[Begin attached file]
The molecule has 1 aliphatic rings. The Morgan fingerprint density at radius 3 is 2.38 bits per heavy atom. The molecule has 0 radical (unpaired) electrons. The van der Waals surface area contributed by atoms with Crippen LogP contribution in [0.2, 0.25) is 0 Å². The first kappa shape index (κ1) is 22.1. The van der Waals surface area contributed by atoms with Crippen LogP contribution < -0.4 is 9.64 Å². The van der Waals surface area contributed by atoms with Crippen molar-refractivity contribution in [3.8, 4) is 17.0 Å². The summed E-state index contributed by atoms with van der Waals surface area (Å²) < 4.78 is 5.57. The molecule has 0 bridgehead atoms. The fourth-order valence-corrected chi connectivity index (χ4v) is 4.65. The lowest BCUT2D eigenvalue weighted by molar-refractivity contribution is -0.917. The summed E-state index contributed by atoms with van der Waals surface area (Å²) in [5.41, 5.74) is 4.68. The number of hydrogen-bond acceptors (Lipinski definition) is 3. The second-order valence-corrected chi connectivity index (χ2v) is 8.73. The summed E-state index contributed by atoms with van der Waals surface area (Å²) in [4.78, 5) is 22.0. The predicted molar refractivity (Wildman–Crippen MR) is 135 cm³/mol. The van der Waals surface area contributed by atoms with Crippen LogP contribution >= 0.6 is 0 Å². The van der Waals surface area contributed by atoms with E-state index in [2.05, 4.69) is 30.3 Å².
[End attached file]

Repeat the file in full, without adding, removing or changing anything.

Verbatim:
The molecule has 1 aliphatic rings. The Morgan fingerprint density at radius 3 is 2.38 bits per heavy atom. The molecule has 0 radical (unpaired) electrons. The van der Waals surface area contributed by atoms with Crippen LogP contribution in [0.2, 0.25) is 0 Å². The first kappa shape index (κ1) is 22.1. The van der Waals surface area contributed by atoms with Crippen LogP contribution < -0.4 is 9.64 Å². The van der Waals surface area contributed by atoms with Crippen molar-refractivity contribution in [3.8, 4) is 17.0 Å². The summed E-state index contributed by atoms with van der Waals surface area (Å²) < 4.78 is 5.57. The molecule has 0 bridgehead atoms. The fourth-order valence-corrected chi connectivity index (χ4v) is 4.65. The lowest BCUT2D eigenvalue weighted by molar-refractivity contribution is -0.917. The summed E-state index contributed by atoms with van der Waals surface area (Å²) in [5.41, 5.74) is 4.68. The number of hydrogen-bond acceptors (Lipinski definition) is 3. The second-order valence-corrected chi connectivity index (χ2v) is 8.73. The summed E-state index contributed by atoms with van der Waals surface area (Å²) in [4.78, 5) is 22.0. The predicted molar refractivity (Wildman–Crippen MR) is 135 cm³/mol. The van der Waals surface area contributed by atoms with Crippen LogP contribution >= 0.6 is 0 Å². The van der Waals surface area contributed by atoms with E-state index in [2.05, 4.69) is 30.3 Å².